Eugene Patrick Kennedy was born in Chicago, Illinois. He enrolled at De Paul University in 1937 as a chemistry major and then went to the University of Chicago in 1941 for graduate training in biochemistry. His research, done with Albert Lehninger, was on fatty acid oxidation and led Lehninger and Kennedy to surmise that fatty acid oxidation, oxidative phosphorylation, and the Krebs cycle all took place in one organelle. Eventually, Kennedy showed that these reactions occur in the mitochondria.
After finishing graduate school, Kennedy went to the University of California, Berkeley, to work with Horace A. Barker, and in 1950, he joined Fritz Lipmann at Harvard Medical School. Kennedy then returned to the University of Chicago in 1951, after being given a joint appointment in the Department of Biochemistry and the newly organized Ben May Laboratory for Cancer Research. In Chicago, Kennedy began to study the origins of the phosphodiester bond of phosphatidylcholine using labeled choline, which led to his discovery of cytidine triphosphate (CTP). Kennedy's work on mitochondria and CTP was featured in a Journal of Biological Chemistry Classic (1).
In 1959, Kennedy was invited to become Hamilton Kuhn Professor and head of the Department of Biological Chemistry at the Harvard Medical School. He continued his research on phospholipid biosynthesis and by 1961 was able to formulate a detailed picture of the pathways of biosynthesis of the principal glycerophosphatides and of triacylglycerol. Kennedy's interests also led him to investigate membrane biogenesis and function in bacteria, the translocation of membrane phospholipids, and periplasmic glucans and cell signaling in bacteria. Kennedy was president of the American Society of Biological Chemists in 1970 and was also a member of the editorial board and an associate editor for the Journal of Biological Chemistry. He has received many awards and honors including election to the National Academy of Sciences (1964), the Gairdner Foundation International Award (1976), the University of Chicago Distinguished Service Award (1966), and the Boehringer Ingelheim Heinrich Wieland Prize (1986).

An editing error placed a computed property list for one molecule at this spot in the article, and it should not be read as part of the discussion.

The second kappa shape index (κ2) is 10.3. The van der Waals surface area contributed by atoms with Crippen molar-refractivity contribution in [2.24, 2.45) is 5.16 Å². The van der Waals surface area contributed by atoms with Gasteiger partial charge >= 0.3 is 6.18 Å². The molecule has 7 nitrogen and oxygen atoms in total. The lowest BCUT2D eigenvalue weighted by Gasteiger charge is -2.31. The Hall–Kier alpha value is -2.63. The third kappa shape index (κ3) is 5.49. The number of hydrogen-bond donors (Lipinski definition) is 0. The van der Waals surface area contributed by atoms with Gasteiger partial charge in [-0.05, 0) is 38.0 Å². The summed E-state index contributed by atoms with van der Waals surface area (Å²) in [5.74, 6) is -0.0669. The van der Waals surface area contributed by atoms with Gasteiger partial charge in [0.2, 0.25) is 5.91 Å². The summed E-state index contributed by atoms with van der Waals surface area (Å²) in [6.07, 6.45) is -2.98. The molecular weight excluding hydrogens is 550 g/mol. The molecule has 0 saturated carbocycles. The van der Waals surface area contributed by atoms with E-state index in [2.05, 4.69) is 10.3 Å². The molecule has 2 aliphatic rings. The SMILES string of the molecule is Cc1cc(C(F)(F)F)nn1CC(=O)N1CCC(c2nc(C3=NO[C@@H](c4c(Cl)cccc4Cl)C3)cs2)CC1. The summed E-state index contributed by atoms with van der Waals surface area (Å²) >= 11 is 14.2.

1. Kresge, N., Simoni, R. D., and Hill, R. L. (2005) The Kennedy pathway for phospholipid synthesis: The work of Eugene Kennedy. J. Biol. Chem. 280 (25)